1 out of 5
Colleen Douglas has, in their Amigo Comics output, proven to have some compelling – and conceptually complex – ideas, but they are atrociously represented for their chosen comic format, cut-and-pasting talking points with “conversational” dialogue that’s all rendered into non sequiturs to the detriment of a book’s readability. I dislike having such direct criticism that isn’t balanced by some type of qualifying statement – e.g “…but maybe it’s just not for me,” – but ‘God of Bad Men’ had me actively disliking the act of reading the comic due to its frustratingly obtuse style, not solely because it’s obtuse, but because I don’t think it’s supposed to be. I think this is intended to be clever, and intriguing, and funny, and it just barely starts off that way – an alcoholic screenwriter seems to be grappling with turning metaphysical concepts into a winning script, and is then caught off guard by a jailed serial killer phoning him from prison to quote lines directly from his script-in-progress – but jumps off into the deep end of this seemingly randomized style soon after, butchering some valid sci-fi concepts that are presented into a series of sentences that drop lore without any precedent. Here – remember the name of this important character? No, because it’s never been mentioned before, but I’ll be talking about it like you already have the full context. Oh, and remember this made up term for which its definition is entirely unclear from the sentence in which it’s used? No, not sure how I could, but let’s barrel forward with several more terms like that, which undoubtedly tie to some world I’ve built inbetween the panels but won’t be talking about.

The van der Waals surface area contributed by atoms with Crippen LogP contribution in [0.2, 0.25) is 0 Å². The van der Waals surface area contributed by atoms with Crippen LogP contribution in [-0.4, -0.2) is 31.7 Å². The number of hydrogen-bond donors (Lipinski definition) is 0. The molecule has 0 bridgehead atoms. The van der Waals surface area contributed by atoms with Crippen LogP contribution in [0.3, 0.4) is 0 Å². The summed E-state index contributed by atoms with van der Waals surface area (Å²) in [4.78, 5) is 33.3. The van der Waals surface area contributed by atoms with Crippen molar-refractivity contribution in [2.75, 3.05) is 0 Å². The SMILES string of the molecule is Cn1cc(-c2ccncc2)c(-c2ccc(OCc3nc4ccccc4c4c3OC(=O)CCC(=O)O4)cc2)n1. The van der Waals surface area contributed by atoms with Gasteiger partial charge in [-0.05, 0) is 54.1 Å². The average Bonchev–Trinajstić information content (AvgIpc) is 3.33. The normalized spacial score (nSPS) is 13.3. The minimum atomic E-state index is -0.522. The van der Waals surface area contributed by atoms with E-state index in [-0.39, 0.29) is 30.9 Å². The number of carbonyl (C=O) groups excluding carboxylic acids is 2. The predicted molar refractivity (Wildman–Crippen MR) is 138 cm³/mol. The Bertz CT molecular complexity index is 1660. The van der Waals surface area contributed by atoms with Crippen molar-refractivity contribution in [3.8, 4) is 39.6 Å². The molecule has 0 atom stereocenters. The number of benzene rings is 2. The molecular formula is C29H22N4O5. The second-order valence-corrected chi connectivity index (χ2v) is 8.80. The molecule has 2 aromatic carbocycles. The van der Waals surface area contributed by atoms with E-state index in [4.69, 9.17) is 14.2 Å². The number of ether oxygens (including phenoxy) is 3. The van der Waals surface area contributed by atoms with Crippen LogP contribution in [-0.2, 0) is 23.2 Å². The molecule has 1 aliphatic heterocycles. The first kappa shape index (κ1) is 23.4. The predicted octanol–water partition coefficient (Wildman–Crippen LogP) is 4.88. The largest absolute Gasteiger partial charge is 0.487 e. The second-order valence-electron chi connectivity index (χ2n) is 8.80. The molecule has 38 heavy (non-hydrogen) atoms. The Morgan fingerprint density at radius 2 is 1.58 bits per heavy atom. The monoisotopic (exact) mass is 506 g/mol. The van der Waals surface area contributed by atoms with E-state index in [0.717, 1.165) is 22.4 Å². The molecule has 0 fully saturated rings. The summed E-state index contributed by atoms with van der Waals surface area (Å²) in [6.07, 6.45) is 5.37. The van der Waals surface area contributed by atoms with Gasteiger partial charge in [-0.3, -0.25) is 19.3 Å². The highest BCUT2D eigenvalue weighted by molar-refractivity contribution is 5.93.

And whether or not it’s due to Douglas’ scripting style or just artist Chris Zero’s abilities, this “syncs” with the art in the sense that actions hardly carry over from moment to moment – it is baffling trying to understand character cues or reactions – and because of the way dialogue cuts into and out of a topic (which, again, I believe is an attempt to mimic a semi-realistic conversational patter, but it’s more akin to listening to two or three conversations at once, none of which you have any real grounding in), the words are not tied to the pictures in any distinctive way for most of the pages. A character would mime something, or respond in some way, and I’d scramble over the panels for an explanation or just wait to see if some reference would be made at a later point, and there’d be nothing. Zero’s style has an early Chris Bachalo blocky looseness to it, which isn’t necessarily my thing but is a thing, and makes for pages that look grabbing at a glance – especially when the subject matter moves to out-of-this-world stuff – but actually reading through it for a sequential experience is a chore, and Douglas’ script aside, Zero’s acting makes it hard to figure space or the exact emotion for any given scene.
I don’t seek to bash a comic. And though I admittedly have been down on Douglas’ writing leading up to this, God of Bad Men is a cool title, and the comparative linearity of the first few pages had me thinking this might follow in the confuzzled-but-fascinating footsteps of Colleen’s Titan, which suffered from many similar problems, but at least suffered them while all relatively focused on the story, making the writer’s ideas the focus, instead of the lack of readability in their presentation.